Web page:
Never Giving Up Giving Back
At what age do you stop giving back? 30? 40? 50? Maybe even 60? Nope, definitely not according to Thelma Burton whose still going strong on the volunteering front at the grand age of 91.
For decades, Thelma has been a timeless giver, helping out her local church members and senior citizens, even during times when it has been a massive struggle to herself. It is this dedication and commitment to giving something back that earned her the Home Instead Senior Care network's Salute to Senior Service Award.
“I don't like to do like most old people,” she told local news media, “...and I even try to help old people stay alive.” She does this by encouraging a lively spirit into all the seniors that she helps five days a week, whipping up home-cooked meals and fostering an infectious enthusiasm for exercise.
Thelma is a remarkable lady, diagnosed with dementia and told to use a wheelchair, yet this active and vibrant 91 year-old isn’t about to let the words of her doctors interfere with the thing she loves to do most of all, helping others.
This caring and considerate lady was born 1921 in Glenmore, LA to poor family, with very little, and within five years the family had even less. There had been a killing in a nearby town and suspicion fell on Thelma’s father, apparently he looked like the killer and the family were told to get out of town. “A man came to our house and told us if we didn’t get out of there,” Thelma recalls, “he was going to kill the whole family.”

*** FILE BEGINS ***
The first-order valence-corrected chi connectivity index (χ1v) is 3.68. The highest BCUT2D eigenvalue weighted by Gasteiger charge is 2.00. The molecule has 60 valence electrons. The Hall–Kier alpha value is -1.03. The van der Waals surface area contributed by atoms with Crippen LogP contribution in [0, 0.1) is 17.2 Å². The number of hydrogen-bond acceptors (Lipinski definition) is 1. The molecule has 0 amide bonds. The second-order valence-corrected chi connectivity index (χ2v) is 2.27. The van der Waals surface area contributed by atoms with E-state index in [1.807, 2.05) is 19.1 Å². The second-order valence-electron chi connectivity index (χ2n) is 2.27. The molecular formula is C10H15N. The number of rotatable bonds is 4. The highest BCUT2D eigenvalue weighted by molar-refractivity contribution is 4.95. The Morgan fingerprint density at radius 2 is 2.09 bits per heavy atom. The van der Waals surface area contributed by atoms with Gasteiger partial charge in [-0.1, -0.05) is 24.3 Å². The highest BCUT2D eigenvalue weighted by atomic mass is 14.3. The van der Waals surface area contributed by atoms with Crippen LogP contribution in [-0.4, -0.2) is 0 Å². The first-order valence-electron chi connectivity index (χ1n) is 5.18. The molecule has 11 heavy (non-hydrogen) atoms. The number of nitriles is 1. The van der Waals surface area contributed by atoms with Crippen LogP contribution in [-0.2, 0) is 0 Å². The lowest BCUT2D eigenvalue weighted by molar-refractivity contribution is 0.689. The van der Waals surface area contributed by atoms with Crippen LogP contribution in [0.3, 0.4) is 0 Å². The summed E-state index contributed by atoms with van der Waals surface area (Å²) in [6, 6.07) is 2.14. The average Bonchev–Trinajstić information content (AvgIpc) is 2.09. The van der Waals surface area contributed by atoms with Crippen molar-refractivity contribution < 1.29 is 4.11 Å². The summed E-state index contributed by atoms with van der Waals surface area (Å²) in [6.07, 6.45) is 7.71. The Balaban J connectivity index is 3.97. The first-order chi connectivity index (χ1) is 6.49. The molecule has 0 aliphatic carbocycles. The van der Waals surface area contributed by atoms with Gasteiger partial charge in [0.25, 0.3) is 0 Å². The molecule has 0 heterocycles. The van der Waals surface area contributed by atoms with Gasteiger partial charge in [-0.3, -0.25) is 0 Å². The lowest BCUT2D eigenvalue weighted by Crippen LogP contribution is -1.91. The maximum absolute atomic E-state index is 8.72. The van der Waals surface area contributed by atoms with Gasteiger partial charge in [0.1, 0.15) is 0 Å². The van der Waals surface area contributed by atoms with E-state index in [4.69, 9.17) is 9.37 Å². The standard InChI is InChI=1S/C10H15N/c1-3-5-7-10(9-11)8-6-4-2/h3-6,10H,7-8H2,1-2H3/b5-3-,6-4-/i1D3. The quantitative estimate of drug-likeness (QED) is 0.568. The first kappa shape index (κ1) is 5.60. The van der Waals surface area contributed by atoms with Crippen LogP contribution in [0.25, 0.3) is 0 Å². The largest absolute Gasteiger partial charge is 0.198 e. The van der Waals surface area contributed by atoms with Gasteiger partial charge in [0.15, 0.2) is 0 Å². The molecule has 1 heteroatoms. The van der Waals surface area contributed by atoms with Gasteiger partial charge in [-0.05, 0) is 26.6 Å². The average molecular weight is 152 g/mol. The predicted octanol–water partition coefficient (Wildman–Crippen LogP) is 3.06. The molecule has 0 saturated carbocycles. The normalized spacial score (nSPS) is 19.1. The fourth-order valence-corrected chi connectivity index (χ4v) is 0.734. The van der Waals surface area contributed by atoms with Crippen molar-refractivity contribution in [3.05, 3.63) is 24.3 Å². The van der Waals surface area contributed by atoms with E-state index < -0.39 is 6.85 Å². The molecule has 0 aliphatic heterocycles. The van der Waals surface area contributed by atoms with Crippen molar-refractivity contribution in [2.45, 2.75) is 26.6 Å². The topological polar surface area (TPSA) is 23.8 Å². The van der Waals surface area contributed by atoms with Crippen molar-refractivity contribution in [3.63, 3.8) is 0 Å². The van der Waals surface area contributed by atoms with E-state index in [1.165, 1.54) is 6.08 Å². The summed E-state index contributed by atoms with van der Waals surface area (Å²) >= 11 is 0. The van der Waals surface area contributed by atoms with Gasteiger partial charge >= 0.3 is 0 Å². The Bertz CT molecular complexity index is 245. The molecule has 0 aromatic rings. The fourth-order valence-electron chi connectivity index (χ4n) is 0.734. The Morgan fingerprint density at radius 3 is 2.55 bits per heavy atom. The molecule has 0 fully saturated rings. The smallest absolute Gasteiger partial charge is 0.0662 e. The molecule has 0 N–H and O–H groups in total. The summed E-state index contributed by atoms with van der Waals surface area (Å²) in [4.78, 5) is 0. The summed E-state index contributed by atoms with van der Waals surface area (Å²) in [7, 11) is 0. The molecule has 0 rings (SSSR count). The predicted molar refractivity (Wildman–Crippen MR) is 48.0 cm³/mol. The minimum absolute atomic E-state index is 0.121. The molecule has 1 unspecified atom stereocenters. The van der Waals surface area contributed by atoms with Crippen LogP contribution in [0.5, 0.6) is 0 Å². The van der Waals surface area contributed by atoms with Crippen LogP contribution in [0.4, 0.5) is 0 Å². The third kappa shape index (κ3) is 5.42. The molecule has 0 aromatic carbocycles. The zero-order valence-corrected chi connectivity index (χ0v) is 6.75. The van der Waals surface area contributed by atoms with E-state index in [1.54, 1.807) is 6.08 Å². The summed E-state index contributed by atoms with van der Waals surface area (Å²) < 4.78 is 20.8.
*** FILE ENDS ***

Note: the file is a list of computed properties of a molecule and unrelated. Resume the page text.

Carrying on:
The family moved and remained safe, although they had very little to see them through. Life was pretty tough, but they made it, Thelma recounted. As a girl, she picked cotton which is where she developing her strong work ethic. Despite racial laws in those days capping black education at the 11th grade, Thelma was an exceptional student and was offered two college scholarships. However, her economic reality at the time meant that even with the scholarships her college dreams remained just that, “My parents didn’t have the money to send me.”
After an ill-fated first marriage, Thelma married Matthew D. Burton, who took her with him to California where they could build a better life for themselves and their family. They moved into a rent house, working together to provide opportunities for their family. Her husband was illiterate and had a job in the docks area. When he was promoted, she feared their lives could unravel at any point–as the promotion came with paperwork. Unable to do the paperwork and fearing Matthew could lose his position, Thelma would turn up at his workplace each day to bring his lunch and while she was there she‘d complete the paperwork. It was a solution that lead to a number of other promotions for Matthew.Continued on the next page